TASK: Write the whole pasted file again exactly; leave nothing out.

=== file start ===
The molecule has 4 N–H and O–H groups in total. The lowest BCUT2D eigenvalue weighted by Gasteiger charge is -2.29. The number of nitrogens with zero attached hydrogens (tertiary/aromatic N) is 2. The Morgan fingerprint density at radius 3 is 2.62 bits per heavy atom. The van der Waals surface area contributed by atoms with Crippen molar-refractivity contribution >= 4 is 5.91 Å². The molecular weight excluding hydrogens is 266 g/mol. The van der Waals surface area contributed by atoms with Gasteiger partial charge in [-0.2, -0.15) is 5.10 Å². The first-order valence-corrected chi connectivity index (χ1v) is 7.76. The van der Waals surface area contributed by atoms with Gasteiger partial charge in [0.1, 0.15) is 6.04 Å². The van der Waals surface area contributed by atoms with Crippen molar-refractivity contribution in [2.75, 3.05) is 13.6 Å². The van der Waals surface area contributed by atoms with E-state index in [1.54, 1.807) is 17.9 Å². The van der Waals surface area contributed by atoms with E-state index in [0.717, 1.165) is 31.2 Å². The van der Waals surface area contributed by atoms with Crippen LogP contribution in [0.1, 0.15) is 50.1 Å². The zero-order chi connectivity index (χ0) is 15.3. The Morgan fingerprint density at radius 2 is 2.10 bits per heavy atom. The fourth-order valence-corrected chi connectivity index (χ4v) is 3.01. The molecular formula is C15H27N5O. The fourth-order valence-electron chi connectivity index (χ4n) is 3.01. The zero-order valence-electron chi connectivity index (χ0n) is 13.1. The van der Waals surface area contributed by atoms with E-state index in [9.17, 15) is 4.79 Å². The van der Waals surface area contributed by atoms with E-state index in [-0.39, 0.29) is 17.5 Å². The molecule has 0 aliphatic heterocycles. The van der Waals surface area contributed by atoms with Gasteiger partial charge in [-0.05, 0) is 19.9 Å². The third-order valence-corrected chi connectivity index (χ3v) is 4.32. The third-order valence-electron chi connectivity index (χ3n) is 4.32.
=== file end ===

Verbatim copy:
The molecule has 4 N–H and O–H groups in total. The lowest BCUT2D eigenvalue weighted by Gasteiger charge is -2.29. The number of nitrogens with zero attached hydrogens (tertiary/aromatic N) is 2. The Morgan fingerprint density at radius 3 is 2.62 bits per heavy atom. The van der Waals surface area contributed by atoms with Crippen molar-refractivity contribution >= 4 is 5.91 Å². The molecular weight excluding hydrogens is 266 g/mol. The van der Waals surface area contributed by atoms with Gasteiger partial charge in [-0.2, -0.15) is 5.10 Å². The first-order valence-corrected chi connectivity index (χ1v) is 7.76. The van der Waals surface area contributed by atoms with Gasteiger partial charge in [0.1, 0.15) is 6.04 Å². The van der Waals surface area contributed by atoms with Crippen molar-refractivity contribution in [2.75, 3.05) is 13.6 Å². The van der Waals surface area contributed by atoms with E-state index in [1.54, 1.807) is 17.9 Å². The van der Waals surface area contributed by atoms with E-state index in [0.717, 1.165) is 31.2 Å². The van der Waals surface area contributed by atoms with Crippen LogP contribution in [0.1, 0.15) is 50.1 Å². The zero-order chi connectivity index (χ0) is 15.3. The Morgan fingerprint density at radius 2 is 2.10 bits per heavy atom. The fourth-order valence-corrected chi connectivity index (χ4v) is 3.01. The molecular formula is C15H27N5O. The fourth-order valence-electron chi connectivity index (χ4n) is 3.01. The zero-order valence-electron chi connectivity index (χ0n) is 13.1. The van der Waals surface area contributed by atoms with E-state index in [9.17, 15) is 4.79 Å². The van der Waals surface area contributed by atoms with E-state index in [-0.39, 0.29) is 17.5 Å². The molecule has 0 aliphatic heterocycles. The van der Waals surface area contributed by atoms with Gasteiger partial charge in [-0.05, 0) is 19.9 Å². The third-order valence-corrected chi connectivity index (χ3v) is 4.32. The third-order valence-electron chi connectivity index (χ3n) is 4.32.